Conference date and venue: 20-21 July July 2021 | The Hub, Appleby-in-Westmorland
CumbriAlfred Wainwright (1907-91) is best known for his seven Pictorial Guides to the Lakeland Fells. Published between 1955-66 these handwritten, hand-drawn works of art have become the definitive guides to walking in the English Lake District.
The 2021 CPHC/Print Networks Conference will take place in Appleby-in-Westmoreland, on the edge of Wainwright’s Lakeland Fells. It is fitting, therefore, that the event should take as its theme ‘printing for tourists.’ The history of travel, transport and tourism is often graphically captured in the transient paper oddments which it has generated. This conference will look at the tickets, notices, leaflets, labels, folders, billheads and other throwaways, alongside books both physical and virtual, that have come to represent tourists and tourism across the ages.
The theme is interpreted widely and includes such things as:
Guide books and travel guides;
The publicity of visitor attractions;
Prints and postcards;
Labels, suitcase tags and bumper stickers;
Travel information: maps, timetables, and tickets for trains and bus or voyages by sea;
The printed ephemera of travelling by car: highway codes, tax disks, AA/RAC documentation;
Hotel literature: menu cards, laundry labels, door hangers
Souvenirs printed on ceramics, enamels, plastic, tin, confectionary or any other substrate.
Papers will emphasis the design, production, distribution and consumption of ‘printing for travel’ in relation to the British Isles across all periods of print from early modern to the present. Papers may include the technology, typography and design; the people, printers, publishers and distribution networks involved; pricing and sales; and the buyers and readers..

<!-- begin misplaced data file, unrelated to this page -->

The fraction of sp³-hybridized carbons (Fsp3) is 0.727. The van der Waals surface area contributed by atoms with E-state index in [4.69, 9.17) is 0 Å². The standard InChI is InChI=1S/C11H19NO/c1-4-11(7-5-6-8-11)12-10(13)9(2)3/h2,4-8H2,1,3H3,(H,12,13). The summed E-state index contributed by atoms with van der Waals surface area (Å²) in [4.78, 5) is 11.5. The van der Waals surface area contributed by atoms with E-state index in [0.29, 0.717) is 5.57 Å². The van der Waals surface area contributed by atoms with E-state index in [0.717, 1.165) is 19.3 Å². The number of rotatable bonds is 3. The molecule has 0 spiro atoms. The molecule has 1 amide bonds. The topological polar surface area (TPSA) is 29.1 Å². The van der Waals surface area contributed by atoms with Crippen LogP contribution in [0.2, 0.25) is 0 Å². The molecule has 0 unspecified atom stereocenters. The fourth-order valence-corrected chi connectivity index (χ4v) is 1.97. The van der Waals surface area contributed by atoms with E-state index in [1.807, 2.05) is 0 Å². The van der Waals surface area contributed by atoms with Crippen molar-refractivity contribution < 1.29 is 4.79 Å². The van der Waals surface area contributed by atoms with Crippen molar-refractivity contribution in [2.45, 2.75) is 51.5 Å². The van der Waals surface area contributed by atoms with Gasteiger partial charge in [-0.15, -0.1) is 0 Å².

The venue: Appleby-in-Westmoreland is an attractive market town and ancient royal borough situated in the Eden Valley, midway between the North Pennines and English Lake District and offering access to the Yorkshire Dales. A town perhaps more generally famed for its annual Gypsy Horse Fair. It was the home of Lady Anne Clifford, Jack (‘before I could say…’) Robinson and birthplace of Richard More the seventeenth-century London Bookseller. William Camden spoke well of its main street and it boasts one of England’s 1,000 best churches complete with the Clifford memorial and a chained 1632 ‘Book of Martyrs.’ A short break in this lovely area could well be combined with the conference.
Print Networks committee: Caroline Archer-Parré; Catherine Armstrong; Maureen Bell; Giles Bergel; Ruth Connolly; Julia Cunningham; John Hinks; Elaine Jackson; Barry McKay; David Osbaldestin; Lisa Peters